Predictions: what happens next?

Goldman Sachs warned that it is likely that US GDP will plummet at an annual rate of 24% during the second quarter. And the unemployment rate will reach 9% later this year. It is expected that later of there might be a “sudden surge in layoffs and a collapse in spending, both historic in size and speed.”

The detail that needs an additional mention here is that the economic collapse predicted by Goldman will be by far more serious than the sharpest contraction during the Great Recession when GDP dropped by a rate of 8.4%. The future recession is also expected to surpass the previous post-World-War-II record of 10% set in early 1958.

The picture is quite depressive and not only in the United States but everywhere around the world. Regardless of the economic structure and the presence of the manufacturing industry in the country. According to Deutsche Bank, if the situation won’t change for good drastically in the United Kingdom any time soon, we can expect the economy of the country to shrink 6% this year. That, in turn, will put it into the worst recession in a century.

Drawing a bottom line here, the majority of experts agree that this coronavirus outbreak is very likely to spark a repeat of the Great Depression that began in 1929 and lasted for years.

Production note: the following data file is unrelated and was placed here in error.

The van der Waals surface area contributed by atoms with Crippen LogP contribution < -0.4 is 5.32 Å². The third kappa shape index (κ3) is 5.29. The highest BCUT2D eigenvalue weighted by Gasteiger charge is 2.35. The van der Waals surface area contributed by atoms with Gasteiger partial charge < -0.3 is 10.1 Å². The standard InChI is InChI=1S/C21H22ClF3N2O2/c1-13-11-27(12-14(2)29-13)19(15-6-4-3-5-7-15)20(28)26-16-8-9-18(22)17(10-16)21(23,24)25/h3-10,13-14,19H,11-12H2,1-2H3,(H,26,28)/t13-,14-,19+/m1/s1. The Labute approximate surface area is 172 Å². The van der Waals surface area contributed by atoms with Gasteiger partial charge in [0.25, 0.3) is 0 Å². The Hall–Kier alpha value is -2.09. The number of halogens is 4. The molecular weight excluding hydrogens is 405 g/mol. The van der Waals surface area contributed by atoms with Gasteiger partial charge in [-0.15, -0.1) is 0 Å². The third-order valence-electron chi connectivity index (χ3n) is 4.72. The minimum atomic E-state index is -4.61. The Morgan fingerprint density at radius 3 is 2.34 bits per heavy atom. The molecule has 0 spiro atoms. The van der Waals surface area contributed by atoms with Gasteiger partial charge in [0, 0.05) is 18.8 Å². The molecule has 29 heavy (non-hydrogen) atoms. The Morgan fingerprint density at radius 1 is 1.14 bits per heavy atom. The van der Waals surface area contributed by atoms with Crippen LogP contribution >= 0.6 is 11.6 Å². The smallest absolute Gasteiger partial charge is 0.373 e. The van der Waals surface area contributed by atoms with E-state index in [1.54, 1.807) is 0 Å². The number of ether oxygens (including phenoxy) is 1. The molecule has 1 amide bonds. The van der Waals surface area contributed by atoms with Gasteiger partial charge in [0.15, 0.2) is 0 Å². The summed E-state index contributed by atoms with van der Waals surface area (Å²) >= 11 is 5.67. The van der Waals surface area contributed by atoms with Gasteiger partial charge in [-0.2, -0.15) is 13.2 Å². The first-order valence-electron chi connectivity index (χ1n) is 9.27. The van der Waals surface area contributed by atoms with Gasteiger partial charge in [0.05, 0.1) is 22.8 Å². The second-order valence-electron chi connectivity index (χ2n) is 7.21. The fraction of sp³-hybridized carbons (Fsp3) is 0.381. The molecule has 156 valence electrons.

Kevin Hassett, one of the economists that claim so, commented:

“We’re going to have to either have a Great Depression, or figure out a way to send people back to work even though that’s risky. Because at some point, we can’t not have an economy, right?”

All in all, the only thing we might recommend here is to try and take action together – try to flatten the curve. Even though this already became a mantra we keep hearing from politicians, doctors, nurses and members of the public. But the reality is that this is the only thing that might move us closer to the end of the pandemic. This can be done through social distancing which is imposed pretty much everywhere around the globe trough massive public lockdowns.

Prof Jodie McVernon, a director of Doherty Epidemiology, says:

“To deal with that, whole of society behaviour change is needed to reduce the spread of infection. That’s what the social distancing recommendations are about. We need to be realistic that whatever changes are in place are likely to be needed for at least six months, so they have to be sustainable.”

By Natalia Revishvili